Beware The Dangers of Nerd Snark!
We all know by now that bullying is an epidemic with repercussions far more severe than a simple wet head procured from a random swirly. That's why we all cling tightly to our circle of nerd-friends and fellow geeks where we will never be criticized or picked on... Right guys? Right?!
Sadly, that is wrong. There is another, even sneakier form of bullying happening now and it goes by the name of Nerd Snark. The following are real, actual quotes from real, actual people who shall remain nameless:
“I was writing my paper in the school library today, and I heard this kid request more comic books. COMIC books. I mean REALLY. At a learning institution? Please.” – The Honors English Major
“I really hate girls who wear glasses just because they think it’s cute.” - The Mutant, because apparently they could tell the exact curve of the lens and knew immediately they weren’t prescription from ten feet away. It’s one of their super powers. It's also one of the important things in life.
“UUGH. I won’t game there. They’re all a bunch of useless idiots just learning to play.” – The Dominant Dungeon Master
Geek on geek hate?! Can this really be? All of these people were legitimate nerds in their own right, and somewhat decent human beings aside from these hypercritical moments. But would you want to hang out with them after hearing this? Me neither. Nerd Snark can be hard to detect. At times, it may even feel natural, with the temptation to judge so great and the will to think critically about our attitudes so weak.
So, I implore you to let the following bits of wisdom renew your little geek soul.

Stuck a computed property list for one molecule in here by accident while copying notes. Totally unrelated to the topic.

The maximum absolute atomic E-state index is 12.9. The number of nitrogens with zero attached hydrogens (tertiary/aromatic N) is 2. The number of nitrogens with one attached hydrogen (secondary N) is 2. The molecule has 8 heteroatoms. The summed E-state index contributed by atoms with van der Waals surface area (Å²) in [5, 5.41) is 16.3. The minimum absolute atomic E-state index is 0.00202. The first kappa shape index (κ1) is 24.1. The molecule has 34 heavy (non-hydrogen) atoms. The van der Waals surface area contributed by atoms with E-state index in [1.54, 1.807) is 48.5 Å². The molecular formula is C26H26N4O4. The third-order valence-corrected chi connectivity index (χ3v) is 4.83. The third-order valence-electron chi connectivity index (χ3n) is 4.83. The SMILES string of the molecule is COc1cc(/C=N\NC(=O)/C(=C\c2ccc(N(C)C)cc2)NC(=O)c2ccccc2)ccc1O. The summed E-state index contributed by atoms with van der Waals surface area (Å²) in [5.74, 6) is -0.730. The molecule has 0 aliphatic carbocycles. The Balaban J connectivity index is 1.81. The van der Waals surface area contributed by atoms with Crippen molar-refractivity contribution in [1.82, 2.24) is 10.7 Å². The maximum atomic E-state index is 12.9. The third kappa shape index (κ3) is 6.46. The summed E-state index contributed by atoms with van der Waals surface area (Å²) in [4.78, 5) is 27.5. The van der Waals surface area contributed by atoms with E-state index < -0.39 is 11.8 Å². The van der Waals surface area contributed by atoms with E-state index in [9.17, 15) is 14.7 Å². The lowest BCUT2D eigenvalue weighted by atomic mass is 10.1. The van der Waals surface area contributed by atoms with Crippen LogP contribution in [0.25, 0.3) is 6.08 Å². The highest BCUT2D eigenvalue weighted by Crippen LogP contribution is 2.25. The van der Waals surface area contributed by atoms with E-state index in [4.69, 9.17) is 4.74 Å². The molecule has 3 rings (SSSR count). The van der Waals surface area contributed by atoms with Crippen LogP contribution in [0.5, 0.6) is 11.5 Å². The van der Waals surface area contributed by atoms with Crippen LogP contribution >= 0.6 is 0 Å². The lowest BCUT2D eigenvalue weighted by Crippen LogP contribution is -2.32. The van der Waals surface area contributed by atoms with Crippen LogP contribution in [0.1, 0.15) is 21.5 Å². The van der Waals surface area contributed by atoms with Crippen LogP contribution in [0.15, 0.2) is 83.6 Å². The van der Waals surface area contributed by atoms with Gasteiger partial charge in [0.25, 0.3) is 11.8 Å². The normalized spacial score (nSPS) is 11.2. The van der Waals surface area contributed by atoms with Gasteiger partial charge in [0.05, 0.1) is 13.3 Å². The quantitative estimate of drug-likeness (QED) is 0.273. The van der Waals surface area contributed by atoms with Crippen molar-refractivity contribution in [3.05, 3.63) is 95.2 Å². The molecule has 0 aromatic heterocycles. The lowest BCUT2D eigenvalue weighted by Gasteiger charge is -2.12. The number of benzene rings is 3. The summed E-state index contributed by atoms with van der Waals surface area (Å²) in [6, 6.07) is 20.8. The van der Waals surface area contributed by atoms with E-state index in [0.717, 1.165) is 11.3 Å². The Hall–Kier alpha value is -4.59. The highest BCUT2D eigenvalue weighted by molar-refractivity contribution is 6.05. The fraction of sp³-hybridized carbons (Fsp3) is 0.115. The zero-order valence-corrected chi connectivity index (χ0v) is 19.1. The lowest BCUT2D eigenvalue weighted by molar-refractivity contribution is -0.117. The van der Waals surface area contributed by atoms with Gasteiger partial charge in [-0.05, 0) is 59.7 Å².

No one made you the Guardian of Geekdom.
Hate to break it to you, but Odin himself did not swoop down and bestow upon you the right to discriminate and scrutinize based on your own rubric of proper niche interest enthusiasm. If he did, I’m going to need to see some proof in the form of the official Nitpicky Pickaxe of Self-Righteous Nerd Fury. Until that happens, remember this: The quality or merit of your favorite show, comic, game, book, or film does not change or decrease when someone you don’t necessarily click with starts to like it. On the contrary, the ability of various forms of art to bring different kinds of people together is a beautiful thing, and we should celebrate that kind of diversity within fandom.
Nerd Snark is incredibly unsexy.
“I love the way you obliterated that guy’s confidence for being a n00b. It makes you look so smart, important, and not at all like you’re compensating for something. I am soooooo turned on right now,” said no one ever in the history of the universe.
Nerd Snark isolates those with otherwise good qualities.
If a wizard came to me and said, “I will give you the gift of 20/20 vision and permanently rid you of those bulky +10 prescription lenses. I’ll even heal your astigmatism, but you must swear to occasionally wear fake hipster glasses for the rest of your life.”
You know what? I’d take that deal.